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A Ryan Braun Trade Possibility? Chatting with 2 Guys Talking Mets Baseball

When Ryan Braun was suspended by MLB, it was natural that the event would unleash speculation on whether Braun had a long-term future in Milwaukee or whether the Brewers franchise would look to move him.  In addition, the question arose on if there’d even be any takers on the market should Braun be made available.  Well, the other day I heard from James and Mike of the great blog 2 Guys Talking Mets Baseball, (Twitter: @2GuysMets) and they are interested in Ryan Braun.  Specifically: for the Mets in 2014.

The following are my responses to their intriguing questions about a potential Braun trade, along with my inquiries about how that possibility looks on the Mets’ side.  You should also check out their initial discussion on trading for an admitted drug cheat from Monday. 

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Jimmy:

Hey, Nick. Thanks for taking the time out. Well, I'm sitting here in the state of New York once again contemplating the sorry state of the New York Mets. More than anything, the Mets need a real bat in the middle of the order. Preferably a corner outfielder. And in spacious Citi Field, a good glove with decent speed is always a plus. Happily, the cash-strapped Mets have more than $50M coming off the books (Bay, Santana, Buck), so the club should be able to absorb salary. Want to guess who I've got in my sights?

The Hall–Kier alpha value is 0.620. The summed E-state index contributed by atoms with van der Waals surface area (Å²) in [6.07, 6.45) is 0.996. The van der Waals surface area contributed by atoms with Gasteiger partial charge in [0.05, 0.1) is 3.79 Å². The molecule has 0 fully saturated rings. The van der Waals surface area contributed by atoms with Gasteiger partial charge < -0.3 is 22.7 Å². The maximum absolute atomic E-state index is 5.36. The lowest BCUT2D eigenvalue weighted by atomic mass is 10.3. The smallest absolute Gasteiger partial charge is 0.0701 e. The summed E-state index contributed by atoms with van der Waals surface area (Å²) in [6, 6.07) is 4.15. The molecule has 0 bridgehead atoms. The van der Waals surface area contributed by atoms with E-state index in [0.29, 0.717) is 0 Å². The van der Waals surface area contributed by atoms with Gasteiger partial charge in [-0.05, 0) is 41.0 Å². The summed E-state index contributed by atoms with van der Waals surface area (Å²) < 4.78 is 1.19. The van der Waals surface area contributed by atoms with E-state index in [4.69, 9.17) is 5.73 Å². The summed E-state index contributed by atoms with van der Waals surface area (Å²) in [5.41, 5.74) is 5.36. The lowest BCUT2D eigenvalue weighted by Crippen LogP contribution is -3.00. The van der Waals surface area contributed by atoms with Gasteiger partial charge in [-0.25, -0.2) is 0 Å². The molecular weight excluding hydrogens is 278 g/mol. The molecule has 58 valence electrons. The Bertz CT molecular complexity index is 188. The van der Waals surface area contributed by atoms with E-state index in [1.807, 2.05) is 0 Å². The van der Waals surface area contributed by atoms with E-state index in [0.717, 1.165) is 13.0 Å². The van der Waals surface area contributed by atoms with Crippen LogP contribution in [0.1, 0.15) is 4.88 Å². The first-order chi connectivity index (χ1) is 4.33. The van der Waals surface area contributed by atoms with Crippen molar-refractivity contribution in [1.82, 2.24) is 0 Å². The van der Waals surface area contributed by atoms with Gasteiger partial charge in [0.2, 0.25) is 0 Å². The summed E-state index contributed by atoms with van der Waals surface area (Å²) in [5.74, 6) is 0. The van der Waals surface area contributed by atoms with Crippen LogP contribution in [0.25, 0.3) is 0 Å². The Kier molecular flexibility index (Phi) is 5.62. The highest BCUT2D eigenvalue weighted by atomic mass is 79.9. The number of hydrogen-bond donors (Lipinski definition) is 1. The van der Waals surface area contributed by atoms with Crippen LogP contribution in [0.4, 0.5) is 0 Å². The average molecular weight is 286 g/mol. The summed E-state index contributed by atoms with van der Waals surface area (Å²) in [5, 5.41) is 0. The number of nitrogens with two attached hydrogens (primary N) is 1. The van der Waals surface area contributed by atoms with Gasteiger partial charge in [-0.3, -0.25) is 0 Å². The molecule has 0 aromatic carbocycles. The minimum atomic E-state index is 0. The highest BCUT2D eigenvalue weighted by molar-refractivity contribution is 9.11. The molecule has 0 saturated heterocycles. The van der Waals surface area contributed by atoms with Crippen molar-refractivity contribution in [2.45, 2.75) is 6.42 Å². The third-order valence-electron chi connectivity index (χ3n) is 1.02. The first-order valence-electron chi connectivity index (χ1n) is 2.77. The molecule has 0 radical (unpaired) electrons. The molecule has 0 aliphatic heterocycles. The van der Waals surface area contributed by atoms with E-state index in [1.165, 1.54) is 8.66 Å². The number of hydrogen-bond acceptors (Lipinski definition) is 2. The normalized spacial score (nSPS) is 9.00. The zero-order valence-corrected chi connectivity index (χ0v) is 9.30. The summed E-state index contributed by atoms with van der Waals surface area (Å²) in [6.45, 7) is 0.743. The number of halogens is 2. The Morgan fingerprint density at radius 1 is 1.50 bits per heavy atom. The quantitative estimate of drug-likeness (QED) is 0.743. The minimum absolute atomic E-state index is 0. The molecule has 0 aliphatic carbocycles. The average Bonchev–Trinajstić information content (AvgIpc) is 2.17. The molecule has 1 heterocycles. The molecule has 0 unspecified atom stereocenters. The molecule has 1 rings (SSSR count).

Nick:

Khris Davis?

Jimmy:

I'd never get the spelling right. No, I was wondering . . . what's the mood over there on Ryan Braun?

Nick:

It ranges. Pretty much every Brewers fan is embarrassed or angered to some degree. This guy was the face of the franchise and is under contract until 2020. He was a hero to kids and adults alike. The California-reared ‘Hebrew Hammer’ supposedly liked Milwaukee and wanted to stay.  Maybe big-market teams can afford for a contract of that magnitude to go bust, but the Brewers cannot, by any means. I think people in Wisconsin and Brewers fans everywhere are somewhere in the five stages of grief. Most are past denial, but probably many are mixed up in anger, bargaining or depression. We will all eventually accept it, reluctantly.

This is a big blow for a franchise that was finally starting to see some results on the field after a quarter-century of futility. Fans and non-fans have reacted in various ways, from putting taped letters on their Braun jerseys so they read ‘Fraud’ instead of ‘Braun’, to making jokes, to defending or vilifying Braun.  The Milwaukee Journal Sentinel’s editorial board went as far as to say the organization should put its foot down and get rid of him somehow.

Jimmy:

Yes, the PED issue will always incite a degree of hysteria. Do you think there's a chance things get smoothed over for Braun in Milwaukee? Or has that ship sailed?

Nick: